ploughman, or oxman

Latin, bovarius.

Bovarius, translated as ploughman in the Phillimore edition, is sometimes rendered as oxman, its literal translation.

Ploughmen were almost entirely confined to the four counties of Cheshire, Hereford, Shropshire and Worcester, all in circuit 5, just a single ploughman being recorded elsewhere in Domesday. This is certainly an eccentricity of data collection or compilation by the commissioners since considerable numbers of ploughmen are recorded in other counties in twelfth-century sources.

As their name implies, ploughmen drove the plough team, that is the lord's plough team, a function also performed by slaves. On this basis, it has been plausibly suggested that ploughmen may be slaves freed by their lord and endowed with small plots of land - half-virgates are recorded - on the lord's demesne to support themselves in return for continuing their ploughing services. The Domesday record tends to support this thesis. Not only did slaves often perform the same function as ploughmen but they are sometimes found doing so alongside the ploughmen on the demesne. Ploughmen are also occasionally called 'free ploughmen', as though their status was in doubt.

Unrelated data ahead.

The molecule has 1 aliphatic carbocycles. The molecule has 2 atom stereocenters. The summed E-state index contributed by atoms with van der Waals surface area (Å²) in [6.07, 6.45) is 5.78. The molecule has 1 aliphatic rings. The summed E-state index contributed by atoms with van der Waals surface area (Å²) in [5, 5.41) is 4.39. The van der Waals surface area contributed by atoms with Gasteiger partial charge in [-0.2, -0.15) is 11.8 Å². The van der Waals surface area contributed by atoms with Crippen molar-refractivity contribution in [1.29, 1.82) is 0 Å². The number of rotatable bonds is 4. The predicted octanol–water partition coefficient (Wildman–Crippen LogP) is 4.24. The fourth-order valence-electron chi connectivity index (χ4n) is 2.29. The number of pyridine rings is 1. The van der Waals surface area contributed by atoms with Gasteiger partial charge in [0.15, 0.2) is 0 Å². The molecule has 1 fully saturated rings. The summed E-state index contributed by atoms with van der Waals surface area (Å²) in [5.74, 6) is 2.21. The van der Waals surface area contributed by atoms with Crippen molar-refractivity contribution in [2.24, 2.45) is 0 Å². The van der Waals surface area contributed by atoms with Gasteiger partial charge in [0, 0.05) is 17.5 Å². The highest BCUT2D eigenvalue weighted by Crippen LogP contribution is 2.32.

If there were a tendency to convert slaves into 'free ploughmen', this would certainly help to explain the otherwise astonishingly rapid decline of slavery by the early twelfth century.

For more detail, see M.M. Postan, The famulus: the estate labourer in the XIIth and XIIIth centuries (1954); H.C. Darby, Domesday England (1977); and David Pelteret, Slavery in early medieval England from the reign of Alfred until the twelfth century (1995).